Individuals or parties? Its a case of two unpalatable options and trying to choose the least bad. The question that has to be asked is whether it is necessary to have a structured political party and all that goes with that in order to have political organisation? If we could have campaigning organisation, a common core manifesto, and clear communications with the electorate, and ditch all the extraneous control that parties exert over elected members then that would be a more attractive proposition.

Anyone for a spot of syndicalism?


Last edited by st_ouennais on Wed 20 Aug 2008, 3:27 pm; edited 1 time in total

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Re: PARTY – OR PERISH.

Post by GD on Wed 20 Aug 2008, 1:31 pm

Listen out for the Live interview on BBC Radio Guernsey tommorow morning 8.10 with Stuart Syvret, about this subject...


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Re: PARTY – OR PERISH.

Post by GD on Wed 20 Aug 2008, 2:41 pm

A HIGH Court action challenging the impartiality of Channel Islands’ judiciaries should be thrown out, according to a senior advocate.
John Langlois, who is also a former conseiller, said the English High Court had no jurisdiction over the Channel Islands and should therefore dismiss the action.
The action is seeking to force Lord Chancellor Jack Straw and the Minister of Justice, Michael Wills, to intervene in the Jersey child- abuse investigation and appoint independent prosecutors and judges to handle the case.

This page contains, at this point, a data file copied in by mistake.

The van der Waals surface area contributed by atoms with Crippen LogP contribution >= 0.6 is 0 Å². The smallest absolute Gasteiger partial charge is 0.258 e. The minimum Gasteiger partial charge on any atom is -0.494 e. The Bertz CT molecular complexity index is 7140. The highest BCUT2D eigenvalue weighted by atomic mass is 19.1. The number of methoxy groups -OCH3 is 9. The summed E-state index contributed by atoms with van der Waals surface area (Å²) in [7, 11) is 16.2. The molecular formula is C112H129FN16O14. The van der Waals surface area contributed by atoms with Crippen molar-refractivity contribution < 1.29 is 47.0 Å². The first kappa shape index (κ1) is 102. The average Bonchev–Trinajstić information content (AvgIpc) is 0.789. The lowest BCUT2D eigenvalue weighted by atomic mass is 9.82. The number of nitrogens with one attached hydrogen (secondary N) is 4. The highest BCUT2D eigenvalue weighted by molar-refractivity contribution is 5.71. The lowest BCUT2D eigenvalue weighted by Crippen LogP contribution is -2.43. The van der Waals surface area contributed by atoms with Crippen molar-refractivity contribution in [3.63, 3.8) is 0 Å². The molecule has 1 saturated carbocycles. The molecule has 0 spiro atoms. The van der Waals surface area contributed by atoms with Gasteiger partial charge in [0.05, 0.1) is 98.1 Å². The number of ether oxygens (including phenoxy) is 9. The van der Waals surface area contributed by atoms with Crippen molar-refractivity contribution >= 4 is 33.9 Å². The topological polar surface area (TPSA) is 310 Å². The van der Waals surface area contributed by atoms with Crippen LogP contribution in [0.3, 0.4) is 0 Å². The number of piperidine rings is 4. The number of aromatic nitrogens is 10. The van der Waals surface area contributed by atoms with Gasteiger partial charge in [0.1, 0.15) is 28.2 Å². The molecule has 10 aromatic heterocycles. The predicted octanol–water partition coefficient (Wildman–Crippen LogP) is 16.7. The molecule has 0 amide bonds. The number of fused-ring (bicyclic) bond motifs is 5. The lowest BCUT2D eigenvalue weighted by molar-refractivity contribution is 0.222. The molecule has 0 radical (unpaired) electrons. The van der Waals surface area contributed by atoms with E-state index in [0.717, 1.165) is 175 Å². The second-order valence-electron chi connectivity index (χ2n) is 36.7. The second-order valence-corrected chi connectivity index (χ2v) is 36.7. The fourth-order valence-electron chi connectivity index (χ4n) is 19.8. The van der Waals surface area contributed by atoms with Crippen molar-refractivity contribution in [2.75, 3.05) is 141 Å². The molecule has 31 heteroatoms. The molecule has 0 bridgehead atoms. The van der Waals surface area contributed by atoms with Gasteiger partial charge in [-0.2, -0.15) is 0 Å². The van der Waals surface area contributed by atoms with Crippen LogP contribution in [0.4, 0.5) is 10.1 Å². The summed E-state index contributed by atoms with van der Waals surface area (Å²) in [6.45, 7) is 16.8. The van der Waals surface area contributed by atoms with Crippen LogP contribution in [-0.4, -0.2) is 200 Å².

It was lodged at the High Court last week by Liberal Democrat MP John Hemming and Jersey senator Stuart Syvret.
They have argued that Jersey’s judiciary is not capable of being adequately impartial because of the island’s close-knit environment.
Senator Syvret claimed the question of objectivity also applied to Guernsey’s legal system.
But Mr Langlois said it had been established for centuries that English courts had no jurisdiction over those in the Channel Islands.
‘I expect that the Lord Chancellor will tell the High Court that it has no jurisdiction,’ he said. (from this is Guernsey)


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Re: PARTY – OR PERISH.

Post by Stuart Syvret on Wed 20 Aug 2008, 4:08 pm

This is quite a surprising statement from an Advocate – no, actually, perhaps not. We know what the general public’s opinion of lawyers is – it’s somewhere down there with politicians and estate-agents.

I had many run-ins with Mr. Langlois over the years in my campaigns against the French nuclear industry. He never really grasped those issues, but one would have expected a clearer understanding of jurisprudence, case-law and precedent from Mr. Langlois, given his profession as a lawyer.

Back in those days he, perhaps, placed too much reliance on what his clients - British Nuclear Fools Ltd told him? He’s obviously taken advice from a source of similar reliability in his assertions concerning the UK and the good administration of justice in these islands.

Mr. Langlois’ comments are so fundamentally wrong it’s hard to know where to begin.

Firstly – we are not seeking the UK courts to exercise jurisdiction over the Jersey courts (nor by extension, Guernsey’s courts).

The Jersey authorities are not a party to the action.

The action is promulgated in London, by Families for Justice Ltd, led by John Hemming, MP – and it seeks a judicial review of the acts or omissions of Jack Straw, Justice Secretary and holder of the old title Lord Chancellor.

The action is against a UK Minister – it is, therefore, justiciable in the London courts.